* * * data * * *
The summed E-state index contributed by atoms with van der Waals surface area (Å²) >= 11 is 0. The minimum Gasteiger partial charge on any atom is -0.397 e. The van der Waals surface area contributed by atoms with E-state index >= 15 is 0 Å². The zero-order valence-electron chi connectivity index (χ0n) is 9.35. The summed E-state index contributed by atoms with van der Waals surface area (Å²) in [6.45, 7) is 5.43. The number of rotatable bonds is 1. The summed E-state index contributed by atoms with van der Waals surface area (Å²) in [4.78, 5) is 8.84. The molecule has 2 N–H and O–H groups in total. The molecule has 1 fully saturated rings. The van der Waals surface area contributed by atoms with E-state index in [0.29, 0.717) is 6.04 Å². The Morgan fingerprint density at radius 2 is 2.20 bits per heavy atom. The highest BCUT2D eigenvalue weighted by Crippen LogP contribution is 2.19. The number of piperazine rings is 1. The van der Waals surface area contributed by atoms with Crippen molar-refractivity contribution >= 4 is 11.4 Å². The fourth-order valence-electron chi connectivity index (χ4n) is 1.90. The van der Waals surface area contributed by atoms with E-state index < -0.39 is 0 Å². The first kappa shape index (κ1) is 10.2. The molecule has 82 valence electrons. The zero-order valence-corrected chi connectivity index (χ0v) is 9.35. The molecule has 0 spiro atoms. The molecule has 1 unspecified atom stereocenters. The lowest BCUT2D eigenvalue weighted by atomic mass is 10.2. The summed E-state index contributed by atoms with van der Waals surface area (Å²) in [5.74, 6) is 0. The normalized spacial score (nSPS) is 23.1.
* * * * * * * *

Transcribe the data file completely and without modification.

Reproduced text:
The summed E-state index contributed by atoms with van der Waals surface area (Å²) >= 11 is 0. The minimum Gasteiger partial charge on any atom is -0.397 e. The van der Waals surface area contributed by atoms with E-state index >= 15 is 0 Å². The zero-order valence-electron chi connectivity index (χ0n) is 9.35. The summed E-state index contributed by atoms with van der Waals surface area (Å²) in [6.45, 7) is 5.43. The number of rotatable bonds is 1. The summed E-state index contributed by atoms with van der Waals surface area (Å²) in [4.78, 5) is 8.84. The molecule has 2 N–H and O–H groups in total. The molecule has 1 fully saturated rings. The van der Waals surface area contributed by atoms with E-state index in [0.29, 0.717) is 6.04 Å². The Morgan fingerprint density at radius 2 is 2.20 bits per heavy atom. The highest BCUT2D eigenvalue weighted by Crippen LogP contribution is 2.19. The number of piperazine rings is 1. The van der Waals surface area contributed by atoms with Crippen molar-refractivity contribution >= 4 is 11.4 Å². The fourth-order valence-electron chi connectivity index (χ4n) is 1.90. The van der Waals surface area contributed by atoms with E-state index < -0.39 is 0 Å². The first kappa shape index (κ1) is 10.2. The molecule has 82 valence electrons. The zero-order valence-corrected chi connectivity index (χ0v) is 9.35. The molecule has 0 spiro atoms. The molecule has 1 unspecified atom stereocenters. The lowest BCUT2D eigenvalue weighted by atomic mass is 10.2. The summed E-state index contributed by atoms with van der Waals surface area (Å²) in [5.74, 6) is 0. The normalized spacial score (nSPS) is 23.1.